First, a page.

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Several years ago, we had the chance to visit Helsinki, a city that was never on my travel radar. I wondered what to do in Helsinki long before the plane took off. It took almost no time at all for us to love Finland – in no small part I’m sure because it felt a lot like home. I grew up in Michigan’s Upper Peninsula; a land that was settled in large part by Finnish immigrants, has a terrain and climate very similar to Finland, and a society that has deep roots back to Scandinavia. In March, we went back again. This time for a week as a part of the cities’ #SecretHelsinki program, a residency for bloggers to live like a local and experience Helsinki on their own terms.
There was a lot of exploring that happened, and some time resting too – after all we were living in Helsinki, not running a marathon through the city! We made a few new discoveries and enjoyed some of our favorite things. The guidebooks will tell you what to do and see but they rarely uncover the secrets we learned during our week in Helsinki.
Great Public Libraries and Education
Scandinavia is known for their excellent public education and Finland is no different. There are regular talks, courses and presentations held at Helsinki University, with many open to the public. There are also several public libraries in the city itself. Not only are they open to the public and a great spot to go when the weather isn’t so nice, they are impressive works of art. Each is styled differently and worth a walk through just to see them!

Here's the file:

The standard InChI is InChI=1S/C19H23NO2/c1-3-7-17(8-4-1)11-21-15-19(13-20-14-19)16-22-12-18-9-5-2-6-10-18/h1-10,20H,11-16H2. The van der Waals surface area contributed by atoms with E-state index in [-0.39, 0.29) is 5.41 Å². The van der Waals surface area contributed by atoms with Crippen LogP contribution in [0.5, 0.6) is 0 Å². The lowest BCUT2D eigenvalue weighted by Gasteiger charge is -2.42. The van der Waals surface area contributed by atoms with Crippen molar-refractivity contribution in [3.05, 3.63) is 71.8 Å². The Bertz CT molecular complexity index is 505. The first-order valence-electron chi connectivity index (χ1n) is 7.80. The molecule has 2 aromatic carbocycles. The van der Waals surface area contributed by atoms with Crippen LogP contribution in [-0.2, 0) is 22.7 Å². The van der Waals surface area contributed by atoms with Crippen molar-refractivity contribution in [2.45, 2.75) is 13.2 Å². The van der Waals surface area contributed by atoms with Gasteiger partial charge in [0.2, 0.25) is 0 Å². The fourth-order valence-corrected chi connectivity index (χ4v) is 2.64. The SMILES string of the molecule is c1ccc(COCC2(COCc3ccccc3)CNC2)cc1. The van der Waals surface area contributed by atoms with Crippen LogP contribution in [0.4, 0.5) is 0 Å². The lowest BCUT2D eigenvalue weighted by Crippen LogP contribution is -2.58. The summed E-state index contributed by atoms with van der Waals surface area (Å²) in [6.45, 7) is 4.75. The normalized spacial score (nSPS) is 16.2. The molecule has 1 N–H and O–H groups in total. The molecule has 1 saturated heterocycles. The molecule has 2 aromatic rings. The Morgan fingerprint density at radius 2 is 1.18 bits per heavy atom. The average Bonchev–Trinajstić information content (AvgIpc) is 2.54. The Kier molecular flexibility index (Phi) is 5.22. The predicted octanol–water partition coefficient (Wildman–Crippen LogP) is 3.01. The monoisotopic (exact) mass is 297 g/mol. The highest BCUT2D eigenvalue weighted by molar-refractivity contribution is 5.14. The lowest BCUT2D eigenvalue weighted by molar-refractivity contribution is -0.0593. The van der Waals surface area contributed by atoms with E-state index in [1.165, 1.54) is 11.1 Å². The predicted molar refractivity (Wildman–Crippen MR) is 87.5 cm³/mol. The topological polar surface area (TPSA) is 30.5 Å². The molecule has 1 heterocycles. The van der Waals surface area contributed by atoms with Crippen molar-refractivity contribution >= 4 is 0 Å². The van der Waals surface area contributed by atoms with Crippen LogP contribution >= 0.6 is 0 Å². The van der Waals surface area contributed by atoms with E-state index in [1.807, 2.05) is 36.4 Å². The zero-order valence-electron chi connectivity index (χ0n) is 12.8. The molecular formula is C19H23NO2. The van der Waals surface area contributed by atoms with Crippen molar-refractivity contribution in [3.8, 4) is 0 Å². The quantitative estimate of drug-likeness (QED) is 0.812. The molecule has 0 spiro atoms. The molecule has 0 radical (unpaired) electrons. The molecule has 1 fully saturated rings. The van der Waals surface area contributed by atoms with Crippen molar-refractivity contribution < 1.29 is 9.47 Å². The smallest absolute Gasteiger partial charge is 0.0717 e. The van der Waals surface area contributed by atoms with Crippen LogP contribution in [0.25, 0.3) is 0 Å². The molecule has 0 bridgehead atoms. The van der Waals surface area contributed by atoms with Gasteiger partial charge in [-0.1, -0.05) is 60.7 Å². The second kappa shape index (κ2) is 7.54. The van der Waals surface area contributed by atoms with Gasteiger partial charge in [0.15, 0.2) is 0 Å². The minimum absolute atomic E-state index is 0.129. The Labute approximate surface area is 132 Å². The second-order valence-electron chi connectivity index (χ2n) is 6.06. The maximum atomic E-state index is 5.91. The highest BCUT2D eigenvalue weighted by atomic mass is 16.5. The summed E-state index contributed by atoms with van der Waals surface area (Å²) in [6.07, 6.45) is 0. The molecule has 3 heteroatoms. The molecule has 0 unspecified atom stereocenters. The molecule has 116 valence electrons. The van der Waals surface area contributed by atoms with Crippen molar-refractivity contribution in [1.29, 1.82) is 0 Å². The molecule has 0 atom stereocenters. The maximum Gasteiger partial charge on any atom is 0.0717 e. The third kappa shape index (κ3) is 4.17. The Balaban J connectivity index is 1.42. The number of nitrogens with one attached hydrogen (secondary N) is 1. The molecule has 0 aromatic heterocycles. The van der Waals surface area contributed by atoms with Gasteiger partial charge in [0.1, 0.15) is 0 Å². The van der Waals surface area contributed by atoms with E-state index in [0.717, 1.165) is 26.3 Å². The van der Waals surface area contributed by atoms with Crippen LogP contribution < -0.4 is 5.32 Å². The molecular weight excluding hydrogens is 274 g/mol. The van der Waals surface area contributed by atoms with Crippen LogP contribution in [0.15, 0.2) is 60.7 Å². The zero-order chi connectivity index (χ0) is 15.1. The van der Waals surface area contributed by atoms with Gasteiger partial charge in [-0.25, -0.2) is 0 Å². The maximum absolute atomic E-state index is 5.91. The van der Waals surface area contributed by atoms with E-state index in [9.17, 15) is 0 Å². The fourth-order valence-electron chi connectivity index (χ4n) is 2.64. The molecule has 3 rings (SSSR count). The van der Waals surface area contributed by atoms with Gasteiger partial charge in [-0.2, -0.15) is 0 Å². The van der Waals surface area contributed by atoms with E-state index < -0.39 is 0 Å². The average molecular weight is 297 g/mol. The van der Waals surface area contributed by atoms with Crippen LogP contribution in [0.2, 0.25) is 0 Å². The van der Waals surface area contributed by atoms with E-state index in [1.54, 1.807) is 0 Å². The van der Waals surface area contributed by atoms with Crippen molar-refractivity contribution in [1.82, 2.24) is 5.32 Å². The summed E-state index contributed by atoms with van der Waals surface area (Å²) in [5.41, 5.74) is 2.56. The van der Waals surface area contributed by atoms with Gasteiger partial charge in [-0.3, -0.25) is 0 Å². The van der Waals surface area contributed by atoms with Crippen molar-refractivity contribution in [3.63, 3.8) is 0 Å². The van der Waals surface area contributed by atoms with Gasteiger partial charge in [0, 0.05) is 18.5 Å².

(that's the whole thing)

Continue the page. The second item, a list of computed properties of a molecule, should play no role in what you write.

One of my favorite food discoveries from our last trip was the blini. This Russian food is delicious, and calorie-laden. It’s worth every bite in my opinion! Typically blini season is in January when the weather is at its coldest. We had lunch one day at Bystro, a Russian restaurant near the Kauppatori Food Hall. Choose which toppings you’d like – I think a minimum of 3 is a must. They also have several other classic Russian dishes on the menu if you want to try a wider variety.
Indoor Food Markets
You’ll likely find this suggestion in the guidebooks so I can’t claim it as a secret. But, one thing we did learn is that they make a great place to put together an affordable lunch. You can stop by any of the stalls selling prepared food and order a single piece or two. Mix and match whatever you’d like and enjoy it outside on the benches or some halls have indoor seating areas. While you might pay 15€ or more for a similar lunch in a restaurant you’ll pay half price ordering this way.